Refuse-derived fuels are our field

In the shift to a circular economy, the production and use of refuse-derived fuels (RDF) is becoming increasingly important. Refuse-derived fuels can be extracted from industrial and commercial waste, and even from some household (residual) waste.


Their use in industry and utility power plants can substitute for fossil fuels like oil and gas.

In making refuse-derived fuels, the mechanical treatment of the input material is critical. RDF quality classes with different energy contents are based on the type, composition and processing of the material. Komptech develops and builds systems that meet the specific requirements of different combustion technologies. The company offers a comprehensive line of the key components for shredding, screening and separating, plus market-proven components by well-known manufacturers.


The processing makes the difference

The caloric value and particle size are the main quality criteria for an RDF. The higher the content of plastics, paper, cardboard or textiles in the input material, the higher the caloric value can be. The greater the particle size, the lower the quality of the fuel. The RDF classes Premium (high), Secondary (medium) and Low-caloric are based on these criteria.

In designing plants, the focus can be on different objectives. The intention may be to make only refuse-derived fuels, or also to separate out defined recyclable fractions. A third option is to design a plant with the flexibility to adapt to changing requirements.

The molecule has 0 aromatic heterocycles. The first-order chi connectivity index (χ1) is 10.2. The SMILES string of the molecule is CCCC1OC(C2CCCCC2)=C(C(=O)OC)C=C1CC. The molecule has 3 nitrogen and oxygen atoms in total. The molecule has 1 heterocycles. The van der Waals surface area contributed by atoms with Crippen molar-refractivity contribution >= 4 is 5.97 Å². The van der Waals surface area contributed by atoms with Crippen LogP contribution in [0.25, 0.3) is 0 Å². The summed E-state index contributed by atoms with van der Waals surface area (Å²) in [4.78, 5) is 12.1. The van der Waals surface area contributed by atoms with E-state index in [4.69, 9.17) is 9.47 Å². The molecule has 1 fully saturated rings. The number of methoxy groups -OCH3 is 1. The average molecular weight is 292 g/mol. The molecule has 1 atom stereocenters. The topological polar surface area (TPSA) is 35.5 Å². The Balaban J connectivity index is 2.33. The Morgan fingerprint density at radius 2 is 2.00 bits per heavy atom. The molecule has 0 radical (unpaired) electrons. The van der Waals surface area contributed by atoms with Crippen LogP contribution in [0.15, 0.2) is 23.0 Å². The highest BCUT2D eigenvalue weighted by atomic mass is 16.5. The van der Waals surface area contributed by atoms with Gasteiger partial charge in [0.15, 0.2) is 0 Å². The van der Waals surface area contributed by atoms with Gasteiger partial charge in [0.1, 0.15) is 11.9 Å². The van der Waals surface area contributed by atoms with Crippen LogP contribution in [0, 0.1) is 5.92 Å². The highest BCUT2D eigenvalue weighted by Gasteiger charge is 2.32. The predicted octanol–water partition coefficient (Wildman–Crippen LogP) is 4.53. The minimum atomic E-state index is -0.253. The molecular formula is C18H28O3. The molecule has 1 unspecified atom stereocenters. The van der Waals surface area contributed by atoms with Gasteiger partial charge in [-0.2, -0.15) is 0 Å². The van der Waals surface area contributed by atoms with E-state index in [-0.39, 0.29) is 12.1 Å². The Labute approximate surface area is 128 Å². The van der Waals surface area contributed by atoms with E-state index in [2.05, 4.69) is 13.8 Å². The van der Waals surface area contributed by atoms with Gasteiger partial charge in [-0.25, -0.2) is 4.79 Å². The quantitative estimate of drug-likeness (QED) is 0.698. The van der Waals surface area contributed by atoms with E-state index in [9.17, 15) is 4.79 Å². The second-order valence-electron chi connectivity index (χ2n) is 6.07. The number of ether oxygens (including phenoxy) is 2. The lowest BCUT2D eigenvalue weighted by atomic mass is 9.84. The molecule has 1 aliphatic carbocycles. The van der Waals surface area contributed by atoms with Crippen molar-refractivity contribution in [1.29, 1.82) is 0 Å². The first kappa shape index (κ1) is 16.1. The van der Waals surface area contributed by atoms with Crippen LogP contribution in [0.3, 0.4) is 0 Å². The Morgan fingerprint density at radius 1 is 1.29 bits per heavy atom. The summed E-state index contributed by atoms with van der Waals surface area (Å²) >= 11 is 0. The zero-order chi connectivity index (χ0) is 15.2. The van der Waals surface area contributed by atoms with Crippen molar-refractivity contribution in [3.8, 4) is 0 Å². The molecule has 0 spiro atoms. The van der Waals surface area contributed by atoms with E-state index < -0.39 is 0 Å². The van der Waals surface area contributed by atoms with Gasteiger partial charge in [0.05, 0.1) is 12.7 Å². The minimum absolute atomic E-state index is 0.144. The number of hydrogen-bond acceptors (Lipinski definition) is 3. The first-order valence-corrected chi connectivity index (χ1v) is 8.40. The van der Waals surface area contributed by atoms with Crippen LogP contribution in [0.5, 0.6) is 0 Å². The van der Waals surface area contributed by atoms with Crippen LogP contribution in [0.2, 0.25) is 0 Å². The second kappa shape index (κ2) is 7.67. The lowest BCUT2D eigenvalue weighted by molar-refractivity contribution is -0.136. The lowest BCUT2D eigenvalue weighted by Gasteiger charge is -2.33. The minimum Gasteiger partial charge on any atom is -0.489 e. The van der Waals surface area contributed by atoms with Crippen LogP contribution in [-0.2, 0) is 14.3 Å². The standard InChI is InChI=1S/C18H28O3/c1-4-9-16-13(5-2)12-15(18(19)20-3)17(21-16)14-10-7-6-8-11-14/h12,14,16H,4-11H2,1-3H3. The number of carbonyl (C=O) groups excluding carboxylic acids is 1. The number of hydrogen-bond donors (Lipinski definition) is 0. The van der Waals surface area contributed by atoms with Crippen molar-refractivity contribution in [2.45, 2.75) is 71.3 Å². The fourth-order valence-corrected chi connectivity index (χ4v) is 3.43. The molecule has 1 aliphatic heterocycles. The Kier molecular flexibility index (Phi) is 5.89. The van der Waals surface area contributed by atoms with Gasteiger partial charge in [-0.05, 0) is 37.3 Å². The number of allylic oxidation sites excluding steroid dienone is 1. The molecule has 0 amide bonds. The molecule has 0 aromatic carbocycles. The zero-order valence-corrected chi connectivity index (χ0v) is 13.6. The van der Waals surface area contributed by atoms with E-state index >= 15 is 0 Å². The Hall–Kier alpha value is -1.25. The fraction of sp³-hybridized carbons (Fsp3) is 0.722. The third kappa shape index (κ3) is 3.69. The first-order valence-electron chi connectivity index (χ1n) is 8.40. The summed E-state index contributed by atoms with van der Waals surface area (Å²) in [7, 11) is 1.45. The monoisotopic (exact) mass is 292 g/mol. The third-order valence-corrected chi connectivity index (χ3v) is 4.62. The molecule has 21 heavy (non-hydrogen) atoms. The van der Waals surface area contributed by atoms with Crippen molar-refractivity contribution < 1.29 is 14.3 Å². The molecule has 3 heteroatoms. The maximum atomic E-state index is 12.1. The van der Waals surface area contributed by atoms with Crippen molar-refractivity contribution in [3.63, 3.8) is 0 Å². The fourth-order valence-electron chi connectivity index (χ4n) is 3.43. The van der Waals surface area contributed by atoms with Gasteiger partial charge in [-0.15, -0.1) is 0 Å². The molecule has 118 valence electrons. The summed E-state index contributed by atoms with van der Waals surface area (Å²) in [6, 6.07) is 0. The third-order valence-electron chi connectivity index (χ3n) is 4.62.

Conventional refuse-derived fuel production

A plant configured only for making refuse-derived fuels generally consists of the process steps preshredding, screening or separation, and post-shredding. This setup provides good opening of the input material, including the effective separation of Fe and non-Fe metals as well as inert fines and heavy items. The remaining fractions – primarily light materials like film – are post-shredded to a defined degree in order to get the desired grain size for high- or medium-caloric refuse-derived fuels. Recycling plays a subordinate role, with the exception of Fe and non-Fe metals.

Refuse-derived fuels and recyclables

Plants that combine recyclables reclamation and refuse-derived fuel production give their operators more flexibility. They can respond to higher recycling rate demands faster, and process a wider range of untreated waste (commercial, bulky, production, packaging, household). Depending on the input batch, the focus can be on reclamation of recyclables or the production of refuse-derived fuels. The high-caloric 2D fraction from ballistic separation is ideal for making high-caloric RDF.

Primary quality refuse-derived fuel

Waste streams that have already undergone processing, including the high-caloric fraction from mechanical-biological processing or appropriately preconditioned commercial and production waste, can be used to make explicitly high-quality substitute fuels. As a rule, processing here consists only of pre- and post-shredding. If necessary, metal separation can be included. This type of plant can make primary RDF for the cement industry.